In December 2014, Olivier Huin walked into Sunrise Coffee Company in Port Townsend, Washington, with his wife and daughter, wearing his distinctive white beard, to perform a ritual he’s conducted on four continents. Bill Curtsinger, co-owner of the coffee shop in this seaport community two hours north of Seattle by ferry and car, no...Read More

Soul of a Boat

Over the past four decades, Port Townsend, WA has become an important hub for the building and maintenance of wooden boats on the West Coast. It is there that the history and skills of wooden boatbuilding are still taught, shaping the souls of those that go to sea.

Video by Brother for Filson.

Early in the long days of summer here in Bristol Bay, I constantly feel as if I am holding my breath. Our family’s 32-foot drift boat has sat on blocks all winter, and the anxiety for the moment when my husband will turn the engine over for the first time each spring is incomparable. Commercial vessels here log a full year’s worth of hours in 4-6 short weeks only to sit dormant for months in the freezing cracks and thaws of winter.

Invariably in early summer, at least one cussing injury will occur, some type of frustration will spring up, grease will permeate every load of laundry we run, and in every conversation will be the silent, lingering question, “When will the boat be ready?” The batt...

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Red Gold: The Livelihood of Bristol Bay

The Bristol Bay salmon run attracts people from all over the globe, who work around the clock from late May until the end of July. They harvest sockeye salmon, known as "Red Gold" for the fish's deep unique color, it's sought-after flavor, and it's lucrative value to the men and women who work feverishly in the fishery.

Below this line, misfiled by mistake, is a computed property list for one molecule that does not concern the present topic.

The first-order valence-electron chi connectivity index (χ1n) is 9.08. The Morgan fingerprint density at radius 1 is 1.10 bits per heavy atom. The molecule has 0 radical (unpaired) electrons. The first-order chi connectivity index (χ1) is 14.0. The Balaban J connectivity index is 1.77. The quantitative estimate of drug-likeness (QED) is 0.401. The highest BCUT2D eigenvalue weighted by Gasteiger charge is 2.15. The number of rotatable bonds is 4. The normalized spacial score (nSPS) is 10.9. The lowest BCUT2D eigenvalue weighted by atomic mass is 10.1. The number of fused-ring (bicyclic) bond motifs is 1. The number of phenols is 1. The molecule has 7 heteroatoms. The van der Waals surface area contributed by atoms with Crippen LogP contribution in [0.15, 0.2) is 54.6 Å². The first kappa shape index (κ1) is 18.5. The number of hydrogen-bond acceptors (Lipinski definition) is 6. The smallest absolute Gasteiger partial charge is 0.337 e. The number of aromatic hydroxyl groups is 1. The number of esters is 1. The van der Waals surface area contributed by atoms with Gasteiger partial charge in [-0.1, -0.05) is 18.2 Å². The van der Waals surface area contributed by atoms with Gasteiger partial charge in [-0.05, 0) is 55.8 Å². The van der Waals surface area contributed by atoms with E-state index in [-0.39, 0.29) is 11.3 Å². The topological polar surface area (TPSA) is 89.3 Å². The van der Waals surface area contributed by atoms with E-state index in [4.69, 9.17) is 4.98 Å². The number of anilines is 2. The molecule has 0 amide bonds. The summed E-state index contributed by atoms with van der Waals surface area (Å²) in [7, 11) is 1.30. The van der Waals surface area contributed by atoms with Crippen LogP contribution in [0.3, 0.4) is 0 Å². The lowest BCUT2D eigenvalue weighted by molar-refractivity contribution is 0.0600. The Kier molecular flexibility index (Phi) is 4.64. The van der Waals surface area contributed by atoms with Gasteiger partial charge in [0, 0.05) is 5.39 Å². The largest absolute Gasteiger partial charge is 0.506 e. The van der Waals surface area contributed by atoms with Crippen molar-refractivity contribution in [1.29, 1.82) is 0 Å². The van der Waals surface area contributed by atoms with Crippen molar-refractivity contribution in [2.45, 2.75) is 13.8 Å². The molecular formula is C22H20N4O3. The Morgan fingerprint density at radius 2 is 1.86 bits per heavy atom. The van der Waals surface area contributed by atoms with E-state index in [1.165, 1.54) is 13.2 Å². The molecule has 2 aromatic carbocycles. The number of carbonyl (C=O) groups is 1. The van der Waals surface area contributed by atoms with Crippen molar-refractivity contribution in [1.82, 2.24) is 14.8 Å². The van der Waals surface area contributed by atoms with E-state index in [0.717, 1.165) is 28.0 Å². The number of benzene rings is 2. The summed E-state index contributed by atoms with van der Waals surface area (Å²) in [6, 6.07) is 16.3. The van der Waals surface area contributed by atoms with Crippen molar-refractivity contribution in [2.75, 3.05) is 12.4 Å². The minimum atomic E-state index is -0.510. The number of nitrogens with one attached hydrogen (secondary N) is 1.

Video by Brother for Filson

How To Get on a Fishing Boat

Some are born into it, some stumble upon it, and some, like me, seek it out.

The lure of Alaska's "Red Gold," the Sockeye salmon run of Bristol Bay, hit me when I was twenty. Growing up in the Pacific Northwest, I often heard how rewarding a summer spent fishing in Alaska can be, so I decided to give it a go. Now at twenty-eight, with five fishing seasons under my belt, I have learned that commercial fishing is a lot of hard work with very little sleep, oftentimes rewarding, and incredibly addicting. If you are willing to endure the physical and mental stress of a season for that gamble, here are some tips on how to start fishing.

First, choose your fishery.  You'll need to learn the duration ...Read More

In the Company of Wolves

Look across the valley and you’ll see old fence posts that mark the corners of properties, they collect the bleached skulls of field mice left by hawks who see fence posts not as boundary markers but as windows into a world free from want. You see, mice fuel hawks so that the observant rancher might know when the seasons come and go. Fall is when red-tailed hawks pass by and winter is when rough-legged hawks adorn their perches as if they were cut from the same stump. While fence posts demarcate the beginning and end of a pasture, the arrival and departure of certain wildlife marks the passing of time in Montana’s Tom Miner Basin.

Wolves live here too. Their history on this landscape is a com...